Rare Factory Racer: 2000 Ford Mustang Cobra R

In an era of commonplace 460-hp Mustangs, it’s important to remember that, twenty years ago, 385 horsepower was fire-breathing, and this 2000 Mustang Cobra R is a reminder of that fact. The car hasn’t been in cello wrap since it was new, having covered 5303 miles, but it’s close to pristine, and it’s available here on eBay for about $144K. (You don’t need the exact amount if you can afford this ride, and anyway, you can make an offer.) When you do hit that “buy it now” button, or have your offer accepted, you’ll be committed to finding the car in Sacramento, CA. Would you dare drive it home? You could rip down the freeway in this thing, creating a scene all your own with that big wing.

The words “Factory Race Car” might make the difference here. This Cobra R is #276 out of a production run of 300 cars, each of which featured an engine which was not the familiar 4.6-liter “mod motor” of the era, but a 5.4-liter-displacement mill with lots of internal goodies like dual overhead cams, a forged steel crank, billet steel connecting rods, and forged aluminum pistons. You might have noticed the large rear wing, already mentioned. This glued the car to the ground at its reported 170-mph top speed. (The speedo goes to 180, in case you’re wondering). Heck, the car even has a fuel cell and Recaro front bucket seats. What more do you want? Oh, maybe huge Brembo brakes and tires that were big for the era at 18X 9.5 inches.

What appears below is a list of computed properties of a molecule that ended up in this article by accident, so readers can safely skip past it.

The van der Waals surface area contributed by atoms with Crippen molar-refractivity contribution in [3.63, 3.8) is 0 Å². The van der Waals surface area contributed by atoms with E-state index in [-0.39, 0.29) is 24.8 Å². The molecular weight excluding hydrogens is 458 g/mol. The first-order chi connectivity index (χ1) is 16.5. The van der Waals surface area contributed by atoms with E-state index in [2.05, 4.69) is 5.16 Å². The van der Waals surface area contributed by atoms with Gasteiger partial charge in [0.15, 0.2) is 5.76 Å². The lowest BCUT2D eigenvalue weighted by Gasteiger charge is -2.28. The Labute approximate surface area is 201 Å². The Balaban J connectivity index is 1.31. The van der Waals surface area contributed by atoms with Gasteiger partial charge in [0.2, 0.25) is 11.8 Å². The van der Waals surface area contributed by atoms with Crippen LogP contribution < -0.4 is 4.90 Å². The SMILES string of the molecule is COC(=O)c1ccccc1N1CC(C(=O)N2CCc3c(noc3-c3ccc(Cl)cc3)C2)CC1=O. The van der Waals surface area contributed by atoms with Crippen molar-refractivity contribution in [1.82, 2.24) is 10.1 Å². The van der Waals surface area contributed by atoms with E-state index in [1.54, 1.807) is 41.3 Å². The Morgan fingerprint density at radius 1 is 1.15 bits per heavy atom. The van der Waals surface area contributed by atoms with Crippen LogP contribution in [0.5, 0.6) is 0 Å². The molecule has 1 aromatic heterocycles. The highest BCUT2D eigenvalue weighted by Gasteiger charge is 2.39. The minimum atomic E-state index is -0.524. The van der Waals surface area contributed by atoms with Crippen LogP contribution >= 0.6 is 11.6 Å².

The original list price of this car was $54,995. This one’s getting towards three times that amount. Worth it? It would be the sentimental thing to do to say yes. It’s rare, for sure, and purpose-built. But let’s be real—it’s outdone by more modern GTs and Shelby models, though perhaps those would not be as rare. You also have to like the so-called Ford “New Edge” styling to make this your baby.

For that price, the car must appeal to the potential buyer as more than a driver—it has to be seen as a piece of Mustang history. But it wasn’t built on the back of any particular racing success (though former racing standout Tommy Kendall once told me Ford had given him one as a reward for racing success, I think in a Trans Am Series Mustang) and it’s not an Anniversary model. Nor is it kissed with Shelby’s own lips. If Performance Red is your color, though, then maybe all that is forgiven, and you’ll be happy to blast around town in this rare Cobra R Mustang.

 

Comments

  1. Mark_K Member

    I’d love to own it! Unfortunately, even if you drop the ‘1’ from the front of the price, I’d be hard pressed to afford it! :(

    Like 7
  2. Bob_in_TN Bob_in_TN Member

    I don’t follow these closely, but I know they have become a high-dollar collector Mustang. I’m guessing most of the 300 are still around, and that there are several (many?) with low mileage, even lower than this example. A little research shows they are easily six figure cars now, though maybe not to this level for one with 5300 miles.

    I wish the ad was structured differently. It talks about the Cobra R as a model. Prospective buyers already know all that. Instead, tell us about this particular car. Ownership history? Use– track, shows/cruise-ins? Flaws?

    Like 10
  3. angliagt angliagt Member